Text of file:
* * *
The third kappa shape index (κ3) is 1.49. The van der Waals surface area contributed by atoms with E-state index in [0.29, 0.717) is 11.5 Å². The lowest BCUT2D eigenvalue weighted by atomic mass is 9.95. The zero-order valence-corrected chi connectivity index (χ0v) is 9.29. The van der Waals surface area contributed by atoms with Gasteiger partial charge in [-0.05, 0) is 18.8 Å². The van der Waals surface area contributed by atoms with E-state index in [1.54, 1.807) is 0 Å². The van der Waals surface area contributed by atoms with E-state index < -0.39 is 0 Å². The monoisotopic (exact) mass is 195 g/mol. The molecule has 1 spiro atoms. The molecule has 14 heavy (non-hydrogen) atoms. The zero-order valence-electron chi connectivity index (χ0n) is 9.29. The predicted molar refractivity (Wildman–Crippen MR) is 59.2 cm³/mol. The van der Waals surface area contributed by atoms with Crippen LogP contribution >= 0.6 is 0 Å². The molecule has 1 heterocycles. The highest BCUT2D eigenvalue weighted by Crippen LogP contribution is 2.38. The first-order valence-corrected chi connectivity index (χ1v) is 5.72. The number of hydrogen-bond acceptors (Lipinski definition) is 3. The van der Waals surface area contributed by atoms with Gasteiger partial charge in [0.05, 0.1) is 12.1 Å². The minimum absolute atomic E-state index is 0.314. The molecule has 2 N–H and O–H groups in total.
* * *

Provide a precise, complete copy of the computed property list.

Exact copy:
The third kappa shape index (κ3) is 1.49. The van der Waals surface area contributed by atoms with E-state index in [0.29, 0.717) is 11.5 Å². The lowest BCUT2D eigenvalue weighted by atomic mass is 9.95. The zero-order valence-corrected chi connectivity index (χ0v) is 9.29. The van der Waals surface area contributed by atoms with Gasteiger partial charge in [-0.05, 0) is 18.8 Å². The van der Waals surface area contributed by atoms with E-state index in [1.54, 1.807) is 0 Å². The van der Waals surface area contributed by atoms with E-state index < -0.39 is 0 Å². The monoisotopic (exact) mass is 195 g/mol. The molecule has 1 spiro atoms. The molecule has 14 heavy (non-hydrogen) atoms. The zero-order valence-electron chi connectivity index (χ0n) is 9.29. The predicted molar refractivity (Wildman–Crippen MR) is 59.2 cm³/mol. The van der Waals surface area contributed by atoms with Crippen LogP contribution >= 0.6 is 0 Å². The molecule has 1 heterocycles. The highest BCUT2D eigenvalue weighted by Crippen LogP contribution is 2.38. The first-order valence-corrected chi connectivity index (χ1v) is 5.72. The number of hydrogen-bond acceptors (Lipinski definition) is 3. The van der Waals surface area contributed by atoms with Gasteiger partial charge in [0.05, 0.1) is 12.1 Å². The minimum absolute atomic E-state index is 0.314. The molecule has 2 N–H and O–H groups in total.